We’re all a little crazy

September 10, 2010

If you think about it, writing doesn’t seem like the sort of occupation any sane person would do. Let’s really deconstruct this job. Writers sit, usually in a room by themselves, and tell the stories of people who never existed (usually), doing things that never happened, in places that never were (again, usually). It is hard, it is gruelling, it is lonely, and when you finish, there is no shaft of light from the heavens. No angelic choir either.

What is there?

The red pen, that’s what.

So after you finish toiling through the edits, you send it to an agent or publisher, and then you torture yourself by waiting. Since we writers tend to be imaginative types, you picture how your precious MS is rotting in the slush pile. You see coffee stains drowning your masterful words. You see…

… The letter, or the email, and all the “advice” it contains. Now the anguish really begins. Someone is going to objectively go through your story, and point out everything wrong with it. It hurts. How could it not, when it’s the product of your heart and soul being torn asunder?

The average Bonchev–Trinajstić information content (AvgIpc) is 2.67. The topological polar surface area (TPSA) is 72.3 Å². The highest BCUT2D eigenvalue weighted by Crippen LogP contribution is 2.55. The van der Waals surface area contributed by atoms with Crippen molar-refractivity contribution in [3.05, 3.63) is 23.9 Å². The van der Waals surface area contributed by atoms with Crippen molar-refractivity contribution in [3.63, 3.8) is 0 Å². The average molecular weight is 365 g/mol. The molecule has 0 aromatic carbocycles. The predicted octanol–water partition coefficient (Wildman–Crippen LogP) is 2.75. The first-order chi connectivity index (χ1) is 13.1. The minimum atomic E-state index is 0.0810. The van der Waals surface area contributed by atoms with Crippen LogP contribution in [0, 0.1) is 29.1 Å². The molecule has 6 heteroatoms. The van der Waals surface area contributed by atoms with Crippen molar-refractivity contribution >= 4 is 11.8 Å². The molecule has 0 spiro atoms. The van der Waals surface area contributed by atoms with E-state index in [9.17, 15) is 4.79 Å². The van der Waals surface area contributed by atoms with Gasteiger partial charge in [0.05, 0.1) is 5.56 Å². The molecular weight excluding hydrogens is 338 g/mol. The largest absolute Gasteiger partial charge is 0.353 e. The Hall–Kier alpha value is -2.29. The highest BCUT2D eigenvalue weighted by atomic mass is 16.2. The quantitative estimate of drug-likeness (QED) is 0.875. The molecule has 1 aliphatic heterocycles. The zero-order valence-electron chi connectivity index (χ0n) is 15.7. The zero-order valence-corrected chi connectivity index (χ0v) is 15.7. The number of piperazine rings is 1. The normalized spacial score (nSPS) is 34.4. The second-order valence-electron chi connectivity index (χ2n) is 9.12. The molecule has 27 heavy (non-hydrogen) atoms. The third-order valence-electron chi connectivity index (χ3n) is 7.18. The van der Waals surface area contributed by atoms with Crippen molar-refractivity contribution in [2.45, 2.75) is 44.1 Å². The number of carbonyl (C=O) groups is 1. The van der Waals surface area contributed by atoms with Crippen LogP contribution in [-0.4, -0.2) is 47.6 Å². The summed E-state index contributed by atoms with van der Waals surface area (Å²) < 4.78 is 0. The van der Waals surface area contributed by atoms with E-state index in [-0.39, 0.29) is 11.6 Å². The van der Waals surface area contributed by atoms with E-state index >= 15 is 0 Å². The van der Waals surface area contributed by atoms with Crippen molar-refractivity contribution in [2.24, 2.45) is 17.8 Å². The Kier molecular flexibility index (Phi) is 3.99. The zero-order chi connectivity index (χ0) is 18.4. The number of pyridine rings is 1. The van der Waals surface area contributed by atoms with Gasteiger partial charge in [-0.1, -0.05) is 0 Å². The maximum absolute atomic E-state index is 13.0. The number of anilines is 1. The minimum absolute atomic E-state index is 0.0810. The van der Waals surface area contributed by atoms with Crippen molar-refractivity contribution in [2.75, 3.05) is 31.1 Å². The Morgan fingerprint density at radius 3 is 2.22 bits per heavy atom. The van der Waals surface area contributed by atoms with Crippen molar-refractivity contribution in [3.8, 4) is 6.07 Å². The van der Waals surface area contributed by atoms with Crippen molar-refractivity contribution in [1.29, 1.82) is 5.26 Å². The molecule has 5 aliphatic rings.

But they’re there to help you. And if you’re lucky, and good, you get published. You watch the sales like a hawk. You read the good reviews and feel yourself soaring to the moon. You read the bad ones, and suddenly, you’re lower than the slimiest sea slug. Talk about an emotional roller coaster.

So after all that turmoil, what do you do?

You do it all over again. The sacrifice of time, the work, frustration, anxiety, hurt feelings, all of it.


Because the creative act gives us a high that we crave as strongly as junkies. The urge for the next “hit” is ever-present; we can’t help ourselves. On the balances of life, the thrill of a character suddenly doing something unexpected, but completely true and real, far outweighs that jerk on Amazon saying, “OMG u suck!!!!!!!”

So if the people in your head won’t leave you alone, don’t despair. Grab a pen or keyboard. I’ll see you in print.



One comment

  1. Great blog, I’ll be back. To me it’s not just the creative act, but the undeniable feeling that I’m hardwired to do this. When I’m writing the universe seems to be right-side up. All other forms of labor, paid or otherwise, are just busywork.

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